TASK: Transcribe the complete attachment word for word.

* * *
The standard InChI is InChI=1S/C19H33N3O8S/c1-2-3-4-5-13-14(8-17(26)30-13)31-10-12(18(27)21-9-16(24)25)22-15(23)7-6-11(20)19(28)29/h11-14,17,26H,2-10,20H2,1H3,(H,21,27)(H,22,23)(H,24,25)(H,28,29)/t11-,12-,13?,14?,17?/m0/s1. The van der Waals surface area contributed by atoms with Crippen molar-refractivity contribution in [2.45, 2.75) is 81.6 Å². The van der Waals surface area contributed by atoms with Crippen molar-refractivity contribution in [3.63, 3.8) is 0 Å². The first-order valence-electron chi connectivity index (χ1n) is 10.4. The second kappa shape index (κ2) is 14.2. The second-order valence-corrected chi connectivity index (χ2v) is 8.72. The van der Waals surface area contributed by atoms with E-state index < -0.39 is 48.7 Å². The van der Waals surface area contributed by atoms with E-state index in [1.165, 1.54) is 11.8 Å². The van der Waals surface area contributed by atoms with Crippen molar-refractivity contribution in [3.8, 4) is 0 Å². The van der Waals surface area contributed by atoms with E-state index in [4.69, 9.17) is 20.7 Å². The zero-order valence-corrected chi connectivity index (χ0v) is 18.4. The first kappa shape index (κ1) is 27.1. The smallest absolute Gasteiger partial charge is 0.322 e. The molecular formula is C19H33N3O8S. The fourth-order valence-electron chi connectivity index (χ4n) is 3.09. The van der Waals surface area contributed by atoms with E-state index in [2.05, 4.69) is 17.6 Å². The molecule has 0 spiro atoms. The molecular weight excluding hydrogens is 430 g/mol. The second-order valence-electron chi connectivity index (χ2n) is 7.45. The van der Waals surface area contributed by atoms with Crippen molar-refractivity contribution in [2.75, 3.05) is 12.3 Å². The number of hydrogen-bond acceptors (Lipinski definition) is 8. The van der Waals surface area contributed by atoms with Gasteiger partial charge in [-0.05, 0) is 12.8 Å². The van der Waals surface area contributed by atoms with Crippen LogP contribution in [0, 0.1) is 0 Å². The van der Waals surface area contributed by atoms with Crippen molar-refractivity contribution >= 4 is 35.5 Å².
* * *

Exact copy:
The standard InChI is InChI=1S/C19H33N3O8S/c1-2-3-4-5-13-14(8-17(26)30-13)31-10-12(18(27)21-9-16(24)25)22-15(23)7-6-11(20)19(28)29/h11-14,17,26H,2-10,20H2,1H3,(H,21,27)(H,22,23)(H,24,25)(H,28,29)/t11-,12-,13?,14?,17?/m0/s1. The van der Waals surface area contributed by atoms with Crippen molar-refractivity contribution in [2.45, 2.75) is 81.6 Å². The van der Waals surface area contributed by atoms with Crippen molar-refractivity contribution in [3.63, 3.8) is 0 Å². The first-order valence-electron chi connectivity index (χ1n) is 10.4. The second kappa shape index (κ2) is 14.2. The second-order valence-corrected chi connectivity index (χ2v) is 8.72. The van der Waals surface area contributed by atoms with E-state index < -0.39 is 48.7 Å². The van der Waals surface area contributed by atoms with E-state index in [1.165, 1.54) is 11.8 Å². The van der Waals surface area contributed by atoms with Crippen molar-refractivity contribution in [3.8, 4) is 0 Å². The van der Waals surface area contributed by atoms with E-state index in [4.69, 9.17) is 20.7 Å². The zero-order valence-corrected chi connectivity index (χ0v) is 18.4. The first kappa shape index (κ1) is 27.1. The smallest absolute Gasteiger partial charge is 0.322 e. The molecular formula is C19H33N3O8S. The fourth-order valence-electron chi connectivity index (χ4n) is 3.09. The van der Waals surface area contributed by atoms with E-state index in [2.05, 4.69) is 17.6 Å². The molecule has 0 spiro atoms. The molecular weight excluding hydrogens is 430 g/mol. The second-order valence-electron chi connectivity index (χ2n) is 7.45. The van der Waals surface area contributed by atoms with Crippen molar-refractivity contribution in [2.75, 3.05) is 12.3 Å². The number of hydrogen-bond acceptors (Lipinski definition) is 8. The van der Waals surface area contributed by atoms with Gasteiger partial charge in [-0.05, 0) is 12.8 Å². The van der Waals surface area contributed by atoms with Crippen LogP contribution in [0, 0.1) is 0 Å². The van der Waals surface area contributed by atoms with Crippen molar-refractivity contribution >= 4 is 35.5 Å².